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Kucinich: I am working to end the violence in Syria

The story about Democratic Congressman Dennis Kucinich unauthorized diplomacy in Syria continues.

With the House not in session, Kucinich has been in Syria, where he was quoted by the state news agency saying kind words about President Bashar al-Assad, whose government has killed its own people. "President al-Assad is highly loved and appreciated by the Syrians," Kucinich said, per the news outlet.

Later, Kucinich said he was misquoted. But he received this blistering criticism from the Washington Post's editorial page:

Mr. Kucinich, who has fiercely opposed the U.S. intervention against Libyan strongman Moammar Gaddafi, traveled to Damascus over the weekend to huddle with Syria’s dictator, who is desperately seeking to avoid being isolated and labeled illegitimate by the outside world. Thanks to the slaughter by his security forces of at least 1,400 people — the vast majority of them unarmed civilians — Mr. Assad has few friends these days: The European Union and United States have sanctioned him personally, and even his regime’s most faithful allies are close to abandoning him... But Mr. Assad still has a friend: Mr. Kucinich. 

Kucinich today issued a press release, stating: "I don’t support the violence, I don’t condone the violence and by direct appeal to President Assad and in supporting those who are seeking freedom and serious reforms, I am working to end the violence. I appealed to President Assad to remove his forces from the cities. He told me he would, and today we learned that he has begun to do just that."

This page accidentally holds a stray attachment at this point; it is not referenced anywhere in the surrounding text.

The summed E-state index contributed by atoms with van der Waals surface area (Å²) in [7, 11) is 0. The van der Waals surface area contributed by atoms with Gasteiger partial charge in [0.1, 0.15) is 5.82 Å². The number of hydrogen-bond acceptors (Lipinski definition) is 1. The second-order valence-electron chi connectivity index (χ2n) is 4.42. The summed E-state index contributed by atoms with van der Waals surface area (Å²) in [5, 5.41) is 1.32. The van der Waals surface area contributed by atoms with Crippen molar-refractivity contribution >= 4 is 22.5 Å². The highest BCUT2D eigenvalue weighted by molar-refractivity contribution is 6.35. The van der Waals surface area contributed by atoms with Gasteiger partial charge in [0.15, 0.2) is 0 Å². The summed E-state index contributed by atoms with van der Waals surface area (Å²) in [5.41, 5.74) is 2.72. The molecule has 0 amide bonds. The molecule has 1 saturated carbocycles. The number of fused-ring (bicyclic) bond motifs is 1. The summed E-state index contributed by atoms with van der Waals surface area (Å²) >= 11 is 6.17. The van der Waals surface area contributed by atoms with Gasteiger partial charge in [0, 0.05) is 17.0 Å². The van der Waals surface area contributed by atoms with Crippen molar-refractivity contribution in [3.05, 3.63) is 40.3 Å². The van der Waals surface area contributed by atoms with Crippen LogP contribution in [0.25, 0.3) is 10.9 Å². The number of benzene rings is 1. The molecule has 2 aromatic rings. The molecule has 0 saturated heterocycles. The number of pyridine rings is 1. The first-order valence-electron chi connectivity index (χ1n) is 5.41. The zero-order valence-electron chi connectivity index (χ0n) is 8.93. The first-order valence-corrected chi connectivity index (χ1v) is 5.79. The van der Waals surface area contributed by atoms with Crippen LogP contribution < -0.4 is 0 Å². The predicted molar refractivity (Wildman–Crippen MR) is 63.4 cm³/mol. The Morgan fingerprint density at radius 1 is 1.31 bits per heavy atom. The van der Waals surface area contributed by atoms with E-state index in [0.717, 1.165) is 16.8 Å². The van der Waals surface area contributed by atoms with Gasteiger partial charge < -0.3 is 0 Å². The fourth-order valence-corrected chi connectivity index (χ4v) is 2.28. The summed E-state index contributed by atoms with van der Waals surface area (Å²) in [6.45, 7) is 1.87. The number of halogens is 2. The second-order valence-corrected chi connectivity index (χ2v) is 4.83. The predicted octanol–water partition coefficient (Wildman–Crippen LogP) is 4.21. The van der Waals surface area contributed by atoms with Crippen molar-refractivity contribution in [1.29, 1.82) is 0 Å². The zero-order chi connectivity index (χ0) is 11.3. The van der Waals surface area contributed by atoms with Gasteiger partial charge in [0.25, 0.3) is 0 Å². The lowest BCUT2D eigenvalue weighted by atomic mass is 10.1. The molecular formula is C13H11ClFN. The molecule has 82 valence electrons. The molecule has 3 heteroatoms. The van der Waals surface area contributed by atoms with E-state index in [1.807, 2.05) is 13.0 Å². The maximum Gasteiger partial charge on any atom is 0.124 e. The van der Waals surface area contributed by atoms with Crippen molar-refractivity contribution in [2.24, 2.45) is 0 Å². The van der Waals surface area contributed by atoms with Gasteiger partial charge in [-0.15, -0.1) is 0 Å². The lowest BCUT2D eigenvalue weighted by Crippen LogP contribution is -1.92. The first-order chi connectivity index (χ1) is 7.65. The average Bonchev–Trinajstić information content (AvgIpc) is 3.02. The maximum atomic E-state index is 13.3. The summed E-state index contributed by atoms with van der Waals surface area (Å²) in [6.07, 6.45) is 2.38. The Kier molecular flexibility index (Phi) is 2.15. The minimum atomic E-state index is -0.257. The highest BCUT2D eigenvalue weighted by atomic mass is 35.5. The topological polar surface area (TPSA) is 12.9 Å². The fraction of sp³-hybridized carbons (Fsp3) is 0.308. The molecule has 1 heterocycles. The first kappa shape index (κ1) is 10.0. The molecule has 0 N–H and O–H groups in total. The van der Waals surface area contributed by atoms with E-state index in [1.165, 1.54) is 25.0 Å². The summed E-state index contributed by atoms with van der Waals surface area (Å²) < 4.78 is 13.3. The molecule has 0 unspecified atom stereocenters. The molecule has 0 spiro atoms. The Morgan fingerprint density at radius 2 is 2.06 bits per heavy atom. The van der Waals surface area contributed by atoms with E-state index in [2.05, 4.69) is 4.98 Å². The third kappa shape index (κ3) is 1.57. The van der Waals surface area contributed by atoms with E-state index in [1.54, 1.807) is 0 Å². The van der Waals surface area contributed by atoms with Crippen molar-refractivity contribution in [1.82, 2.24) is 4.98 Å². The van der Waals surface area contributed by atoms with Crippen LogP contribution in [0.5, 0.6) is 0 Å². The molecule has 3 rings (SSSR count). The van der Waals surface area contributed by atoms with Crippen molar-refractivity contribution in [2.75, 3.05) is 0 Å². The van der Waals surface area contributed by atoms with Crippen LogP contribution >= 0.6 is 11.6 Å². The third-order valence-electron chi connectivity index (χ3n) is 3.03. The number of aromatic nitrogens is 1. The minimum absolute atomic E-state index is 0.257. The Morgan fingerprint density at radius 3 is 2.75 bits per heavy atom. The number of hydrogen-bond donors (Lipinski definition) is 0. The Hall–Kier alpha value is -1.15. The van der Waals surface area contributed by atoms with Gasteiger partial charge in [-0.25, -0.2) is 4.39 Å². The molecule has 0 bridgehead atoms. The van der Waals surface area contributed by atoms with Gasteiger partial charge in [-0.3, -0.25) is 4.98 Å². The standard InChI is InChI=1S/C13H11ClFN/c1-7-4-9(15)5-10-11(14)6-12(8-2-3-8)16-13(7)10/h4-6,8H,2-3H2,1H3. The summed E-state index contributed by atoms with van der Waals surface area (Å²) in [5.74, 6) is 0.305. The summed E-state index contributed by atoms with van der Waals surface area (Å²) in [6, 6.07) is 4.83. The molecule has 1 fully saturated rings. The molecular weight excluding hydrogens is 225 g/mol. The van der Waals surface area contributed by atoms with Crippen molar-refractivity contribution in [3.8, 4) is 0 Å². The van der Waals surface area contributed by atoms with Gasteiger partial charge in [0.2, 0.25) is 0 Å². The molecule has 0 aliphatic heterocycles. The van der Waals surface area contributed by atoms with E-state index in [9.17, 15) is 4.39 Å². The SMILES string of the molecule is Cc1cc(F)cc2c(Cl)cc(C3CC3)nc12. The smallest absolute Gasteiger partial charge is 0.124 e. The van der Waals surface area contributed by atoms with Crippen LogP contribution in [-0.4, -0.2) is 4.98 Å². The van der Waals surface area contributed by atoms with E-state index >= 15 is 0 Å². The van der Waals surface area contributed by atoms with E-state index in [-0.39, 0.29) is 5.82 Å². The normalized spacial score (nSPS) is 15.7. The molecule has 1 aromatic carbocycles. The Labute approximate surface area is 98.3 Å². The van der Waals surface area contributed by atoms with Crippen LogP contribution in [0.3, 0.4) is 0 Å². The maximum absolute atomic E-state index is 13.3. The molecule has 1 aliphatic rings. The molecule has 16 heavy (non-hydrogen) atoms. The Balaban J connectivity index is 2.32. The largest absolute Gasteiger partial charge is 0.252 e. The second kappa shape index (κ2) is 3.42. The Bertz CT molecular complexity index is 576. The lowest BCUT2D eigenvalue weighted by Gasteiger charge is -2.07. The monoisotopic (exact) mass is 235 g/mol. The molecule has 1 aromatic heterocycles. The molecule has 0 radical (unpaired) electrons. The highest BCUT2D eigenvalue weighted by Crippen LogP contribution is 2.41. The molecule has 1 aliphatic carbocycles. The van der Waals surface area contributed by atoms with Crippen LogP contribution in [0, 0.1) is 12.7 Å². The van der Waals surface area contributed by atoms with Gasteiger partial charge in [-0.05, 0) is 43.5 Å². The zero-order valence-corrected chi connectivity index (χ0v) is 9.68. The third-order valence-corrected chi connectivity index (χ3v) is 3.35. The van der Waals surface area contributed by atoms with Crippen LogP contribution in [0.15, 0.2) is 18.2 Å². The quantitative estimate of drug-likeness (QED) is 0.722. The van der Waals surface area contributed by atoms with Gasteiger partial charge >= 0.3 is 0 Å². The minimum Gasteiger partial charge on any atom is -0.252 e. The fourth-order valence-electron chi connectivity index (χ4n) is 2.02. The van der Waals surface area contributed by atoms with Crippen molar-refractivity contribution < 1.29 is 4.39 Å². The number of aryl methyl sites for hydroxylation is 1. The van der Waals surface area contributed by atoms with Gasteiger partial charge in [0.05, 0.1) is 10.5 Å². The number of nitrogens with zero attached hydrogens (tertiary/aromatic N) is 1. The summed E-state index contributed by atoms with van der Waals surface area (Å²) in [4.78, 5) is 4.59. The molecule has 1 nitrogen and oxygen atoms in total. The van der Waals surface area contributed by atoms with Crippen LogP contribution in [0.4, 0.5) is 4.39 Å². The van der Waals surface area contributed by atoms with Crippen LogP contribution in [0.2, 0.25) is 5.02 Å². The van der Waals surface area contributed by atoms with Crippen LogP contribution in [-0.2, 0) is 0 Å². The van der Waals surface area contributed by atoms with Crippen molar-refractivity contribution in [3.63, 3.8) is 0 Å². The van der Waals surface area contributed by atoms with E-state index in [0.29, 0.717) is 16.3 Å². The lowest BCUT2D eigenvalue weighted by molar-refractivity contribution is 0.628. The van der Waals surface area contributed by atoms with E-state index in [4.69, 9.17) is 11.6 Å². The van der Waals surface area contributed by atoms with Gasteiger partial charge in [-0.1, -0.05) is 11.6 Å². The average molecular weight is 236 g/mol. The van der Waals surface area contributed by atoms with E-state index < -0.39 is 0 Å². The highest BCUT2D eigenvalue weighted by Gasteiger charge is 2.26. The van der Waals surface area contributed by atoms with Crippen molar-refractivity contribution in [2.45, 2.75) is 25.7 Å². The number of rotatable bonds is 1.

The White House tells NBC News that Kucinich's trip wasn't authorized by the administration.

"The Congressman is there of his own accord and not representing the administration in Syria," a White House spokesman says. "We do hope, however, that he made clear to President Assad the need to immediately cease the violence and intimidation of the Syrian people and to begin a meaningful political dialogue."

Back in a May interview with the Cleveland Plain Dealer, Kucinich refused to blame Assad for the violence in Syria. "We also understand that there's very serious questions raised about the conduct of the Syrian police, but we also know the Syrian police were fired upon and that many police were murdered," Kucinich told the paper.

Also from that interview: "I've read where President Assad has made certain commitments, and I would imagine that when things finally settle down, that President Assad will move in a direction of democratic reforms," Kucinich said. "He has already made that commitment from what I can see."